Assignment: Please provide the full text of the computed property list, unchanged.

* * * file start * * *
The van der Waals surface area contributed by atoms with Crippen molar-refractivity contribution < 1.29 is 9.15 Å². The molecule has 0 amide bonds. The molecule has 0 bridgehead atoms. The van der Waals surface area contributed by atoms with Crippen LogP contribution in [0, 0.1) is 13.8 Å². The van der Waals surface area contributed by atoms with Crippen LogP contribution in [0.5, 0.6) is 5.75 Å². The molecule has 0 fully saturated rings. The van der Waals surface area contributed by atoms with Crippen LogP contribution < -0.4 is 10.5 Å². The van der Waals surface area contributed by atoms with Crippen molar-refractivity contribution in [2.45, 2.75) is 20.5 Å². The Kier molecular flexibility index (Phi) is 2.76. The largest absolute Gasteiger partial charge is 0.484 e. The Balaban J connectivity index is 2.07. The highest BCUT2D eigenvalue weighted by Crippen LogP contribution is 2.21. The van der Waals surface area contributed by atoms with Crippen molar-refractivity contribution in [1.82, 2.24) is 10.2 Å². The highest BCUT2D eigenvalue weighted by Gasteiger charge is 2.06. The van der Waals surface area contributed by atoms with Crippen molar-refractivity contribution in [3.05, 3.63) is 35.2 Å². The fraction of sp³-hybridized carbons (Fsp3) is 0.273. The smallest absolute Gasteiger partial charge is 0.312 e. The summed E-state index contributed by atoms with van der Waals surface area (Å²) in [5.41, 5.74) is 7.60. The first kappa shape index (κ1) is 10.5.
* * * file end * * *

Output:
The van der Waals surface area contributed by atoms with Crippen molar-refractivity contribution < 1.29 is 9.15 Å². The molecule has 0 amide bonds. The molecule has 0 bridgehead atoms. The van der Waals surface area contributed by atoms with Crippen LogP contribution in [0, 0.1) is 13.8 Å². The van der Waals surface area contributed by atoms with Crippen LogP contribution in [0.5, 0.6) is 5.75 Å². The molecule has 0 fully saturated rings. The van der Waals surface area contributed by atoms with Crippen LogP contribution < -0.4 is 10.5 Å². The van der Waals surface area contributed by atoms with Crippen molar-refractivity contribution in [2.45, 2.75) is 20.5 Å². The Kier molecular flexibility index (Phi) is 2.76. The largest absolute Gasteiger partial charge is 0.484 e. The Balaban J connectivity index is 2.07. The highest BCUT2D eigenvalue weighted by Crippen LogP contribution is 2.21. The van der Waals surface area contributed by atoms with Crippen molar-refractivity contribution in [1.82, 2.24) is 10.2 Å². The highest BCUT2D eigenvalue weighted by Gasteiger charge is 2.06. The van der Waals surface area contributed by atoms with Crippen molar-refractivity contribution in [3.05, 3.63) is 35.2 Å². The fraction of sp³-hybridized carbons (Fsp3) is 0.273. The smallest absolute Gasteiger partial charge is 0.312 e. The summed E-state index contributed by atoms with van der Waals surface area (Å²) in [5.41, 5.74) is 7.60. The first kappa shape index (κ1) is 10.5.